In a recent report, KOA Health, a digital well-being and therapeutics solution, found that at least 60% of U.S. workers don’t feel comfortable talking about their mental health or emotions at work. This hesitation is understandable: In its “2020 Employee Care Report,” Limeade found that 47% of people who have disclosed a mental health issue at work have experienced a negative consequence. “This exposes a major flaw in how employers are currently supporting employee mental health,” Rossini says. Harrison says that the “enduring stigma” of mental health conditions is a major challenge, often turning minor setbacks into larger mental health (and performance) issues down the line.
“Managers need to create a safe space for employees to share how they are feeling,” Rossini says. “When employees don’t feel comfortable enough to do so, it creates a real disconnect.” To create a space in which employees are comfortable voicing their mental health concerns, managers can’t just talk the talk: They need to walk the uncomfortable walk of being open and honest about their own struggles. Managers set the tone for what’s OK to talk about at work and what’s not, Harrison says. When leaders are vulnerable and authentic, it creates permission for others to do the same.
Of course, talking about mental health isn’t easy. Training on core soft skills like empathy, communication, vulnerability and self-awareness can empower leaders to have difficult conversations, and immersive technologies like virtual reality (VR) can help them practice in a realistic but low-stakes environment.
3. Keep Your Own Gas Tank Full
Managers are responsible for guiding their team members through uncertainty and helping them reach their full potential. However, as Harrison puts it, “You can’t pour out of an empty cup.” Supporting your employees’ mental health starts with prioritizing your own. After all, “being a manager doesn’t make you immune to life’s struggles,” Bolton says. Make time for self-care, pay attention to your own mental and emotional state, lean on your support network and take time off when you need it, she says.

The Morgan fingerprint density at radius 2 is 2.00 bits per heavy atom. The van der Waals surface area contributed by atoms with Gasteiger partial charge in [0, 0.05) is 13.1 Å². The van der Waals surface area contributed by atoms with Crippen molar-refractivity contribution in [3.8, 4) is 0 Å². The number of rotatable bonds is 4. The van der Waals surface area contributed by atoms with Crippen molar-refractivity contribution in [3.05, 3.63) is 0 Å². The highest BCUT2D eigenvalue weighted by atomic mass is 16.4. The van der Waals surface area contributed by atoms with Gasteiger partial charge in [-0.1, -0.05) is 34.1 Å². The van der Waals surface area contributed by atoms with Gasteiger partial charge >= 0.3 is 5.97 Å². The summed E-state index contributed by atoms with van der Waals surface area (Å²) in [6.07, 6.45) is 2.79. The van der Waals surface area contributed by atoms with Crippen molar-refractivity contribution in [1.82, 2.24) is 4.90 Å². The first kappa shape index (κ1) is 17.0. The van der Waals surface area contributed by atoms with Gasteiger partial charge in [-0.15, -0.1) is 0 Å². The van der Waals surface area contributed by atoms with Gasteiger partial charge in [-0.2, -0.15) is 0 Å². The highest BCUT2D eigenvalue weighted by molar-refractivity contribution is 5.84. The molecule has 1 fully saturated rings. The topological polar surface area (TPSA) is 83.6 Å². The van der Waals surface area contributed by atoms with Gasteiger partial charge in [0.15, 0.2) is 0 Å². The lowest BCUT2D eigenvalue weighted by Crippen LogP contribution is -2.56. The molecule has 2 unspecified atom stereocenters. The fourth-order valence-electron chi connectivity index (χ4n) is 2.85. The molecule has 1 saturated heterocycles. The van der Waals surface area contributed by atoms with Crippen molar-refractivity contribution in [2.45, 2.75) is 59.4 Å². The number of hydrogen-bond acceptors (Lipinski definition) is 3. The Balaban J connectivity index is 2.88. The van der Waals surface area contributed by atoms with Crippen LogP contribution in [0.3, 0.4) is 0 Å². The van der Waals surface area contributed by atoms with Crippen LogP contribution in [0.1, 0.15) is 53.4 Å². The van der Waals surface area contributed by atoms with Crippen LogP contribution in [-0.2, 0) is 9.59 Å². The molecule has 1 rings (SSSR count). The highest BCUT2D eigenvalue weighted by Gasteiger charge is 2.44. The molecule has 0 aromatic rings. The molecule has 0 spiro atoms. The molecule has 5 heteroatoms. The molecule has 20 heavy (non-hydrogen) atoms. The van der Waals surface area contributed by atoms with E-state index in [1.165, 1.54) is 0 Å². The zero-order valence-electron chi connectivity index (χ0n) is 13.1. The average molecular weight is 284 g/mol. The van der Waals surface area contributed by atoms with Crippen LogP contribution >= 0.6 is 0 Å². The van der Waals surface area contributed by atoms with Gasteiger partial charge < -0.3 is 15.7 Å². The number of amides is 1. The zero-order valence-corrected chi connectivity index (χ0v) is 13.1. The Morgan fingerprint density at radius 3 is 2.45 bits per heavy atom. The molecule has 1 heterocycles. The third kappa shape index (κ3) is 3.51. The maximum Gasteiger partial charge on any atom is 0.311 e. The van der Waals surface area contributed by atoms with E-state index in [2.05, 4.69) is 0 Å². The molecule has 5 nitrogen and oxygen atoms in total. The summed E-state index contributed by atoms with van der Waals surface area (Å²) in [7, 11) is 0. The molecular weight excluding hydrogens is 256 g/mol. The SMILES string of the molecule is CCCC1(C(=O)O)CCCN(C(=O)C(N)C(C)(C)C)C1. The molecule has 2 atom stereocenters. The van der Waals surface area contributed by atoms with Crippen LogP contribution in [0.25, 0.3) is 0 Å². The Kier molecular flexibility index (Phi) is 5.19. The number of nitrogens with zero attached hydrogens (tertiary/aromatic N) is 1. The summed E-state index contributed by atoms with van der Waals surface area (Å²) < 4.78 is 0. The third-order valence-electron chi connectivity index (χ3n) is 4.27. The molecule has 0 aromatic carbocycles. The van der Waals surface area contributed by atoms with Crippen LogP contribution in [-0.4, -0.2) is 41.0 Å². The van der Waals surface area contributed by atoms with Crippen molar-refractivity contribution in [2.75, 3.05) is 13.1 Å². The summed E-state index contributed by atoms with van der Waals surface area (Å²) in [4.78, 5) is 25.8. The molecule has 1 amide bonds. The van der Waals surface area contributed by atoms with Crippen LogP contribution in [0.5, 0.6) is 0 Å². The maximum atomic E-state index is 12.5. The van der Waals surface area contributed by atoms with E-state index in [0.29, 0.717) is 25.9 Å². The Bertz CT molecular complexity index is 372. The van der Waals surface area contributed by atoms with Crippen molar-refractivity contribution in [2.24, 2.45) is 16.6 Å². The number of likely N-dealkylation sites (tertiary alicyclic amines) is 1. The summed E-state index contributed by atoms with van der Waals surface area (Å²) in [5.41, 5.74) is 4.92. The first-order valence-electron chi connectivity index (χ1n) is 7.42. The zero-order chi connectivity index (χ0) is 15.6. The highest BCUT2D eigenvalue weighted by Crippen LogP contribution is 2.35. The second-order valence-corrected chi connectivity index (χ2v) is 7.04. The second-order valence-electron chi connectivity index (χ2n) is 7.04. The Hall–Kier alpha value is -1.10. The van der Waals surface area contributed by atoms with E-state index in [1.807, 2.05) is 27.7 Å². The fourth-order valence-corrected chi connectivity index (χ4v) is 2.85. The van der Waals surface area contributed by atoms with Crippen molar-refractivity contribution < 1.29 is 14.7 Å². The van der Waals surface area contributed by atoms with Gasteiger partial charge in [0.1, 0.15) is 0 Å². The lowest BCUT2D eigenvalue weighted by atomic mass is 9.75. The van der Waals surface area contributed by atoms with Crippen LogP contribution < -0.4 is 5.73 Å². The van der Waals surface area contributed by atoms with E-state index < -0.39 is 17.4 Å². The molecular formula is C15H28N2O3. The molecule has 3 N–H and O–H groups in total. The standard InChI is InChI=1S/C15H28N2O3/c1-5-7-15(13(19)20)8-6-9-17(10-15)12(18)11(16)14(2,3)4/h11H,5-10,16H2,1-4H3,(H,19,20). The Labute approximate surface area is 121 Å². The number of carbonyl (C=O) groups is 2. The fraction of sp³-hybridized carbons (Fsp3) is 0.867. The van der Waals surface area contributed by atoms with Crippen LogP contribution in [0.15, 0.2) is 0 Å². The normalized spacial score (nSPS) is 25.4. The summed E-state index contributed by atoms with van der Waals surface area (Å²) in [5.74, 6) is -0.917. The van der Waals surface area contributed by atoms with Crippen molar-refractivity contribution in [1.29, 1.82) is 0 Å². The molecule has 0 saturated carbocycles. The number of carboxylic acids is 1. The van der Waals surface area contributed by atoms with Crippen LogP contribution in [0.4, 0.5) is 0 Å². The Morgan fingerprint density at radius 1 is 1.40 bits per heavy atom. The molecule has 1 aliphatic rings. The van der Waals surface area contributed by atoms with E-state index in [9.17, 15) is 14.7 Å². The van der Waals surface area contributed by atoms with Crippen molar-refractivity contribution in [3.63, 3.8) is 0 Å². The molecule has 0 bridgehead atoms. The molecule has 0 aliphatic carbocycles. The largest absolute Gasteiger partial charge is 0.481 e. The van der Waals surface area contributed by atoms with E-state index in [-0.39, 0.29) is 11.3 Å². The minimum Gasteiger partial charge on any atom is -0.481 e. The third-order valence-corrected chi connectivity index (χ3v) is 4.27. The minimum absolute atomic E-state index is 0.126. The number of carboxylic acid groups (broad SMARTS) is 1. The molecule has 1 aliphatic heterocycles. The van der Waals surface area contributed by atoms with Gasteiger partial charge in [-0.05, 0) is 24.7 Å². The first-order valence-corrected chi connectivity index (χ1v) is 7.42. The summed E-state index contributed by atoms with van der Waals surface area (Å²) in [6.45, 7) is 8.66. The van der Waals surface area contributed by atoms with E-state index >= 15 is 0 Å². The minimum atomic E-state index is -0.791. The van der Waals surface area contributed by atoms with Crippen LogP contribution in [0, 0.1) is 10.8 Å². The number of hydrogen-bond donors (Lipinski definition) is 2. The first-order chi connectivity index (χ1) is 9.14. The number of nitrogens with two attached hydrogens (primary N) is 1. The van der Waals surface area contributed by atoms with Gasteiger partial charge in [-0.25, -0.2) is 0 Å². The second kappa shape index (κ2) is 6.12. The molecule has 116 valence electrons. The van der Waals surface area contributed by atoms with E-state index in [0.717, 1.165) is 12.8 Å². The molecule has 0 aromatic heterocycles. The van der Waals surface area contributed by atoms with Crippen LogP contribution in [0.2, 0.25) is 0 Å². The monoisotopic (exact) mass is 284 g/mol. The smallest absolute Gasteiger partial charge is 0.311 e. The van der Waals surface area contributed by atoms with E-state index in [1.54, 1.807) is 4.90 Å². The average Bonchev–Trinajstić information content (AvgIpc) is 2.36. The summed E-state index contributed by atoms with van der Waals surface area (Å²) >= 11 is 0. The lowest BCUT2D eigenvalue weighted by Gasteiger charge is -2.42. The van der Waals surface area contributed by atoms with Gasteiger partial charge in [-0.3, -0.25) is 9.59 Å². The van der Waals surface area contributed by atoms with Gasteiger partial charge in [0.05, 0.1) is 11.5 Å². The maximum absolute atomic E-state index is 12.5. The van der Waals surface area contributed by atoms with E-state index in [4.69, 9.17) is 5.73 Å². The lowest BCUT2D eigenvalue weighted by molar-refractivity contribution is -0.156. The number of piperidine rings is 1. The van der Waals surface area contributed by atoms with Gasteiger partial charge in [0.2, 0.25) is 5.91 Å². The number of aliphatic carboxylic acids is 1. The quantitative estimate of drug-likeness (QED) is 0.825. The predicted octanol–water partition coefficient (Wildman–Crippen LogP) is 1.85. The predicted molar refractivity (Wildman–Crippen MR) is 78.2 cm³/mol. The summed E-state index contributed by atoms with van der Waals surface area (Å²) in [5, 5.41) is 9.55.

It’s also important to develop discipline around time off and after-work hours. When managers fail to set healthy boundaries and work seeps into coveted personal and family time, performance “falls off very, very rapidly,” Harrison says. It also sets a poor example for employees, who may feel like they are expected to respond to emails or complete work tasks after hours.
Investing in leisure time, hobbies and maintaining a social life are “actually very sound investments in your professional career,” Harrison says, helping you to sustain your pace of work in the long-term. That hobby you have been wanting to try, language you have been wanting to learn or vacation you have been wanting to take (amid safe COVID-19 travel guidelines) might be just what the doctor — and your bottom line — ordered.
The coronavirus pandemic amplified conversations about employee well-being as companies looked to support their people through the crisis. But it shouldn’t take a global pandemic to talk about mental health at work. Even after the crisis subsides, managers and their organizations will be smart to prioritize employee mental health because when employees feel supported, valued and happy in their roles, everyone wins.